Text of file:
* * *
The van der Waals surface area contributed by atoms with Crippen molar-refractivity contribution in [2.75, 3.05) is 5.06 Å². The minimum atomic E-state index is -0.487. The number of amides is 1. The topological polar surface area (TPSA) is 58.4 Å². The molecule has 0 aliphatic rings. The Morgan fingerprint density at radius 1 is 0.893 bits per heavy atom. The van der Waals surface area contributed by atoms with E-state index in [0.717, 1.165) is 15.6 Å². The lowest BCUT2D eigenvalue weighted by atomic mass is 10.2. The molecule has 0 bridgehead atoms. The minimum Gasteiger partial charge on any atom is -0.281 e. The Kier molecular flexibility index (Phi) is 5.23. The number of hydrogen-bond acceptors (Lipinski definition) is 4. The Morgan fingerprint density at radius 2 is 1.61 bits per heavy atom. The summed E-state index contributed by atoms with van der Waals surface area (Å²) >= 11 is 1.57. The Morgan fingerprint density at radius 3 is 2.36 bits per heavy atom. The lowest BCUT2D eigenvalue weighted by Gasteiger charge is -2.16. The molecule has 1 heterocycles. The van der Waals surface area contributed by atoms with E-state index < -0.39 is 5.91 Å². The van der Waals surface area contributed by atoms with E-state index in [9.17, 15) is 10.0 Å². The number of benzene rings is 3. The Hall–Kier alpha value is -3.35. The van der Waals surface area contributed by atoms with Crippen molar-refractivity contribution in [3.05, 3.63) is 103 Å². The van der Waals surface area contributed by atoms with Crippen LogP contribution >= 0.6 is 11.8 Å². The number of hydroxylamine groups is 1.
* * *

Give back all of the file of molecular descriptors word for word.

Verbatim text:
The van der Waals surface area contributed by atoms with Crippen molar-refractivity contribution in [2.75, 3.05) is 5.06 Å². The minimum atomic E-state index is -0.487. The number of amides is 1. The topological polar surface area (TPSA) is 58.4 Å². The molecule has 0 aliphatic rings. The Morgan fingerprint density at radius 1 is 0.893 bits per heavy atom. The van der Waals surface area contributed by atoms with E-state index in [0.717, 1.165) is 15.6 Å². The lowest BCUT2D eigenvalue weighted by atomic mass is 10.2. The molecule has 0 bridgehead atoms. The minimum Gasteiger partial charge on any atom is -0.281 e. The Kier molecular flexibility index (Phi) is 5.23. The number of hydrogen-bond acceptors (Lipinski definition) is 4. The Morgan fingerprint density at radius 2 is 1.61 bits per heavy atom. The summed E-state index contributed by atoms with van der Waals surface area (Å²) >= 11 is 1.57. The Morgan fingerprint density at radius 3 is 2.36 bits per heavy atom. The lowest BCUT2D eigenvalue weighted by Gasteiger charge is -2.16. The molecule has 1 heterocycles. The van der Waals surface area contributed by atoms with E-state index < -0.39 is 5.91 Å². The van der Waals surface area contributed by atoms with E-state index in [9.17, 15) is 10.0 Å². The number of benzene rings is 3. The Hall–Kier alpha value is -3.35. The van der Waals surface area contributed by atoms with Crippen molar-refractivity contribution in [3.05, 3.63) is 103 Å². The van der Waals surface area contributed by atoms with Crippen LogP contribution >= 0.6 is 11.8 Å². The number of hydroxylamine groups is 1.